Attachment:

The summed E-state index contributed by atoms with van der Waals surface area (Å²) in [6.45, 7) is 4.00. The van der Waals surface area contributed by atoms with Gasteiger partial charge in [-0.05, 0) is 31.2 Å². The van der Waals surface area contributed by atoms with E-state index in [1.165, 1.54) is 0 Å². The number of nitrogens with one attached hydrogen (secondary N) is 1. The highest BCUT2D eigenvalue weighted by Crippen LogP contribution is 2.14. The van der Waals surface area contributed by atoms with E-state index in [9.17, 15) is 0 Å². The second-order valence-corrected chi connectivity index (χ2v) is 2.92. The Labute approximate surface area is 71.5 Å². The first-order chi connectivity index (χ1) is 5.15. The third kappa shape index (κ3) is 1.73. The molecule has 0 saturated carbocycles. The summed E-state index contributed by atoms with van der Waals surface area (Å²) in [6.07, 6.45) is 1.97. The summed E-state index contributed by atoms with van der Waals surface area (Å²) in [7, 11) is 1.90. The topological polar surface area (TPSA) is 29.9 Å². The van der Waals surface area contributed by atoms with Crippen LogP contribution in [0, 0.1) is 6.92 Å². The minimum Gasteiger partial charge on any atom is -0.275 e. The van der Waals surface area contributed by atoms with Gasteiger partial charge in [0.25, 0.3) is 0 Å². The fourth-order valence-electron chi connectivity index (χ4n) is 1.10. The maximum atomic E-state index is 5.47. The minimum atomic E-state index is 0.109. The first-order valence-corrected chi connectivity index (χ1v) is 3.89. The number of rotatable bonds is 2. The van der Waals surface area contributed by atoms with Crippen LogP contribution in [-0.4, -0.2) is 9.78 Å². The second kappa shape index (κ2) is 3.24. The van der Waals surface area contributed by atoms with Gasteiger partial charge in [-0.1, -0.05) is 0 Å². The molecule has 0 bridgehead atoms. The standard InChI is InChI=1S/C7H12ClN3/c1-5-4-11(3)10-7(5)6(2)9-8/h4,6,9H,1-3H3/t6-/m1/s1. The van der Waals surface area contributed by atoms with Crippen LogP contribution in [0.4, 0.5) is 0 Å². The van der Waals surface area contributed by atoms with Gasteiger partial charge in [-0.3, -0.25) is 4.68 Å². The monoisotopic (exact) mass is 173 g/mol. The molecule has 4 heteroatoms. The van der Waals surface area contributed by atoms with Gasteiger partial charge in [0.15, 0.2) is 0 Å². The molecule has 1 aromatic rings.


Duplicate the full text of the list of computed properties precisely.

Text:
The summed E-state index contributed by atoms with van der Waals surface area (Å²) in [6.45, 7) is 4.00. The van der Waals surface area contributed by atoms with Gasteiger partial charge in [-0.05, 0) is 31.2 Å². The van der Waals surface area contributed by atoms with E-state index in [1.165, 1.54) is 0 Å². The number of nitrogens with one attached hydrogen (secondary N) is 1. The highest BCUT2D eigenvalue weighted by Crippen LogP contribution is 2.14. The van der Waals surface area contributed by atoms with E-state index in [9.17, 15) is 0 Å². The second-order valence-corrected chi connectivity index (χ2v) is 2.92. The Labute approximate surface area is 71.5 Å². The first-order chi connectivity index (χ1) is 5.15. The third kappa shape index (κ3) is 1.73. The molecule has 0 saturated carbocycles. The summed E-state index contributed by atoms with van der Waals surface area (Å²) in [6.07, 6.45) is 1.97. The summed E-state index contributed by atoms with van der Waals surface area (Å²) in [7, 11) is 1.90. The topological polar surface area (TPSA) is 29.9 Å². The van der Waals surface area contributed by atoms with Crippen LogP contribution in [0, 0.1) is 6.92 Å². The minimum Gasteiger partial charge on any atom is -0.275 e. The van der Waals surface area contributed by atoms with Gasteiger partial charge in [0.25, 0.3) is 0 Å². The fourth-order valence-electron chi connectivity index (χ4n) is 1.10. The maximum atomic E-state index is 5.47. The minimum atomic E-state index is 0.109. The first-order valence-corrected chi connectivity index (χ1v) is 3.89. The number of rotatable bonds is 2. The van der Waals surface area contributed by atoms with Crippen LogP contribution in [-0.4, -0.2) is 9.78 Å². The second kappa shape index (κ2) is 3.24. The van der Waals surface area contributed by atoms with Gasteiger partial charge in [-0.1, -0.05) is 0 Å². The molecule has 0 bridgehead atoms. The standard InChI is InChI=1S/C7H12ClN3/c1-5-4-11(3)10-7(5)6(2)9-8/h4,6,9H,1-3H3/t6-/m1/s1. The van der Waals surface area contributed by atoms with Crippen LogP contribution in [0.4, 0.5) is 0 Å². The van der Waals surface area contributed by atoms with Gasteiger partial charge in [-0.3, -0.25) is 4.68 Å². The monoisotopic (exact) mass is 173 g/mol. The molecule has 4 heteroatoms. The van der Waals surface area contributed by atoms with Gasteiger partial charge in [0.15, 0.2) is 0 Å². The molecule has 1 aromatic rings.